Customer Service | Help | FAQ | PEP-Easy | Report a Data Error | About
Tip: To sort articles by Rankā€¦

PEP-Web Tip of the Day

You can specify Rank as the sort order when searching (it’s the default) which will put the articles which best matched your search on the top, and the complete results in descending relevance to your search. This feature is useful for finding the most important articles on a specific topic.

You can also change the sort order of results by selecting rank at the top of the search results pane after you perform a search. Note that rank order after a search only ranks up to 1000 maximum results that were returned; specifying rank in the search dialog ranks all possibilities before choosing the final 1000 (or less) to return.

For the complete list of tips, see PEP-Web Tips on the PEP-Web support page.

Arlow, J.A. (1969). Unconscious Fantasy and Disturbances of Conscious Experience. Psychoanal Q., 38:1-27.

(1969). Psychoanalytic Quarterly, 38:1-27

Unconscious Fantasy and Disturbances of Conscious Experience

Jacob A. Arlow, M.D.

The role of unconscious fantasy in mental life has been recognized as of primary importance in psychoanalytic theory and clinical practice from the very beginning. Expressing the fulfilment of unconscious wishes, such fantasies were recognized by Freud as the common basis of dreams and the symptoms of hysteria (25), (28). He showed how hysterical attacks proved to be involuntary daydreams breaking in upon ordinary life. He had no doubt that such fantasies could be unconscious as well as conscious. Under favorable circumstances, it was possible to account for otherwise inexplicable disturbances of conscious experience in terms of the intrusion of an unconscious fantasy. The example he gave involved an upsurge of affect. He reported how a patient burst into tears, without apparent cause, while walking on the street. Thinking quickly, she came to realize that she had been involved in an elaborate, sad, and romantic daydream. Except for the psychotherapeutic experience in which she was involved at the time, the awareness of the fantasy and of its connection to her otherwise unaccountable outburst of emotion might have eluded her completely. Observations of this kind have since formed part of the experience of every practicing psychoanalyst.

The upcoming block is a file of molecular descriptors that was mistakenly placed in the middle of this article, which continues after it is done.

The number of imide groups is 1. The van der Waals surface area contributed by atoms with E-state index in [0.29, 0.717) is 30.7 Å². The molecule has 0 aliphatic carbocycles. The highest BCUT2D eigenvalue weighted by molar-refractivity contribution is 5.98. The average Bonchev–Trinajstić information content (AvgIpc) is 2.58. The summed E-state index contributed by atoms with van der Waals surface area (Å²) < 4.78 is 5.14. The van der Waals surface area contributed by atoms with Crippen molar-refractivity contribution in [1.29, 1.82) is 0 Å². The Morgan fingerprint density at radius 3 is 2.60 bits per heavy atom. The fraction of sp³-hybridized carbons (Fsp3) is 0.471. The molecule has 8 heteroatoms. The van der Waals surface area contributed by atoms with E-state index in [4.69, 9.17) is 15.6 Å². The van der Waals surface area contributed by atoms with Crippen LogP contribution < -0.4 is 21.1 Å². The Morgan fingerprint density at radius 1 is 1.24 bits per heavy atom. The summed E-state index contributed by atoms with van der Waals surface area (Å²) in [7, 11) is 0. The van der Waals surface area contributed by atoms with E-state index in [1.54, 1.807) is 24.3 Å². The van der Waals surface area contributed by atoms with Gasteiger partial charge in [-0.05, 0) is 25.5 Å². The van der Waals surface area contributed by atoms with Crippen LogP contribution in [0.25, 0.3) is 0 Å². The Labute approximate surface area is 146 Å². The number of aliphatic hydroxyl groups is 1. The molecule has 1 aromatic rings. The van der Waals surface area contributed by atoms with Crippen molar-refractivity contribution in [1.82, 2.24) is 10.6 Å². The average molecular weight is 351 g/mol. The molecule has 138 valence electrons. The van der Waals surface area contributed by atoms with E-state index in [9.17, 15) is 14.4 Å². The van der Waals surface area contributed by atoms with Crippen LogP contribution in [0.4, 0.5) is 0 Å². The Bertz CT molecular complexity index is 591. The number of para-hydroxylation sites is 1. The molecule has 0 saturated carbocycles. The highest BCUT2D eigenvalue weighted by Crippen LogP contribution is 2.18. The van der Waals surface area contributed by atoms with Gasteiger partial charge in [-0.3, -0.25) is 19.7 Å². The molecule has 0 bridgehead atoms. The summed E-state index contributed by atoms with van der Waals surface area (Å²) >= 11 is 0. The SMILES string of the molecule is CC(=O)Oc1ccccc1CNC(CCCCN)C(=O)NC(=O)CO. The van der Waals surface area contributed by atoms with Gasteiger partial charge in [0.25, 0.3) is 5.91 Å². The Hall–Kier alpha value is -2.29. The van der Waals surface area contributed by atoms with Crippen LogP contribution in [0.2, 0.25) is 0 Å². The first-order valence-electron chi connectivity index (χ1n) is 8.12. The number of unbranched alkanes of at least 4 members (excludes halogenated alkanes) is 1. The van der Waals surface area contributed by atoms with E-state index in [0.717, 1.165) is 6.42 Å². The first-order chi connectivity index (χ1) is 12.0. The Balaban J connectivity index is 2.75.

Freud went on to demonstrate other ways in which the drives may find discharge by way of the intrusion of unconscious fantasies upon ordinary conscious experience (31). These may not only influence daily activity, as part of the psychopathology of everyday life, but they may also become part of the character.

[This is a summary or excerpt from the full text of the book or article. The full text of the document is available to subscribers.]

Copyright © 2019, Psychoanalytic Electronic Publishing, ISSN 2472-6982 Customer Service | Help | FAQ | Download PEP Bibliography | Report a Data Error | About

WARNING! This text is printed for personal use. It is copyright to the journal in which it originally appeared. It is illegal to redistribute it in any form.